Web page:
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Virginia Farmers Pitching In to Purify Waterways

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David Suratt put fencing around the streams on his property David Suratt put fencing around the streams on his property
David Suratt, farmer David Suratt, farmer
State Senator Emmett Hanger, R-24th District State Senator Emmett Hanger, R-24th District
Rebecca LePrell, Virginia director of the Chesapeake Bay Foundation Rebecca LePrell, Virginia director of the Chesapeake Bay Foundation
AUGUSTA COUNTY, Va. (WVIR) -

An Augusta County farmer was honored Wednesday for doing his part to clean up the waterways of Virginia.

State Senator Emmett Hanger, of the 24th District (R), says this year the General Assembly approved $16 million to support stream fencing and other environmental projects. He says these efforts are ensuring natural and economic resources are protected.

"It offers a win-win solution for restoring the Bay as these practices not only improve water quality but stimulate local economies and sustain our agricultural industry," Hanger said.

Augusta County farmer David Suratt has just put the finishing touches on nearly three miles of fencing around the streams on his property.

"We have 150 acres on this side of the road, and what we're doing is fencing off the cattle out of all of the ponds," Suratt said.

He says he's just pitching in along with fellow farmers to purify Virginia’s waterways.

"It'll only work if all the other farmers join in and we all try to do the same thing,” Suratt stated.

Suratt has said since he first began installing the fences in February, he's seen dramatic improvements in the wellness of his cattle.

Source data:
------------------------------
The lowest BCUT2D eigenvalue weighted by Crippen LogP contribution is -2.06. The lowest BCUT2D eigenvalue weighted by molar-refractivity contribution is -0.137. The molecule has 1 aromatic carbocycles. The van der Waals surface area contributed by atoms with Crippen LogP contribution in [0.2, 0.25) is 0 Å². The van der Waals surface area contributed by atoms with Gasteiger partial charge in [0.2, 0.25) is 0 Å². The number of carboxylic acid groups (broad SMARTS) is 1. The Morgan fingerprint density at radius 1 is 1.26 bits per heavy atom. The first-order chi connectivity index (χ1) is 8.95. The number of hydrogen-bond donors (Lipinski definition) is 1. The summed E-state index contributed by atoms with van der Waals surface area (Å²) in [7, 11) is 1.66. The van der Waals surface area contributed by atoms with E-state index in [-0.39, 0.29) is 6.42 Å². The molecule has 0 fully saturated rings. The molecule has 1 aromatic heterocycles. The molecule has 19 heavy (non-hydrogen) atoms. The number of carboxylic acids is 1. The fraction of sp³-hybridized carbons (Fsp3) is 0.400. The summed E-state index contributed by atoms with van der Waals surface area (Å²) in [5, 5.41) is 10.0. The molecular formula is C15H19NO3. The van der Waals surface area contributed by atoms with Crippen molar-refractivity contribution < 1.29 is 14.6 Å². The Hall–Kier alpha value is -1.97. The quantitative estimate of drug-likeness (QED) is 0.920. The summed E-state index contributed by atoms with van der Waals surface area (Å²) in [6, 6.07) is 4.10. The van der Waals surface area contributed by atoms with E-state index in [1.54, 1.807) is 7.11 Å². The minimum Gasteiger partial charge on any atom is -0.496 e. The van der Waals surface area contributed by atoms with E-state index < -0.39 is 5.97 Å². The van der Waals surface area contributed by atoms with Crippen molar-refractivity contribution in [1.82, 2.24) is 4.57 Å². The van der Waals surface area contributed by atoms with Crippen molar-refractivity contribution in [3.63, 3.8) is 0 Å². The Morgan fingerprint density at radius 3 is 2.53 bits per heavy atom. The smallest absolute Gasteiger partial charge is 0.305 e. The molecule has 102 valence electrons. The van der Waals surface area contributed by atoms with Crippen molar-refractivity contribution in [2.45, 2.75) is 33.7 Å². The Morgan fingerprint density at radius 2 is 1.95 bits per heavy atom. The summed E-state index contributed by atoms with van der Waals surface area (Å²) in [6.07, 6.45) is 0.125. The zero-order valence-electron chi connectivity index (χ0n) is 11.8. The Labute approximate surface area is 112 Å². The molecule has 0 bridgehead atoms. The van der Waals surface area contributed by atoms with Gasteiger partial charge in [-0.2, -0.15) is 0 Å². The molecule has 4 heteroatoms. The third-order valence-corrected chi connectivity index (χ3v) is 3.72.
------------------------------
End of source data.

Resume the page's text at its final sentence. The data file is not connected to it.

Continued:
"Used to be we had a real problem with the calves, in spring, calves scouring real bad. And so far this year, we have not," Suratt said.

This project, supported by the state, is designed to keep the water clean and the cattle healthy.

"It's helping this community right here and most of all, it's supporting the vitality of the Bay. And it's good for his cattle as well,” said Rebecca LePrell, Virginia director of the Chesapeake Bay Foundation.

Suratt hosted state leaders and other groups who have contributed to these efforts at his Fishersville farm on Wednesday.

"It's good for bacteria reduction, which also ultimately helps with public health because it reduces pollutants in the waterways, and it also reduces excess nutrients in the waterway as well," LePrell said.

Hanger says the Department of Environmental Quality sets certain standards for reducing nitrogen and phosphorous pollution in the Bay, and the goal has already been reached for 2017.

"This area Augusta County specifically was way ahead of many in terms of getting in and getting involved with enthusiasm," Hanger said.
 
Hanger says the progress won't stop here and more work is urgently needed. He wants communities to also focus on rising storm water levels and urban runoff.

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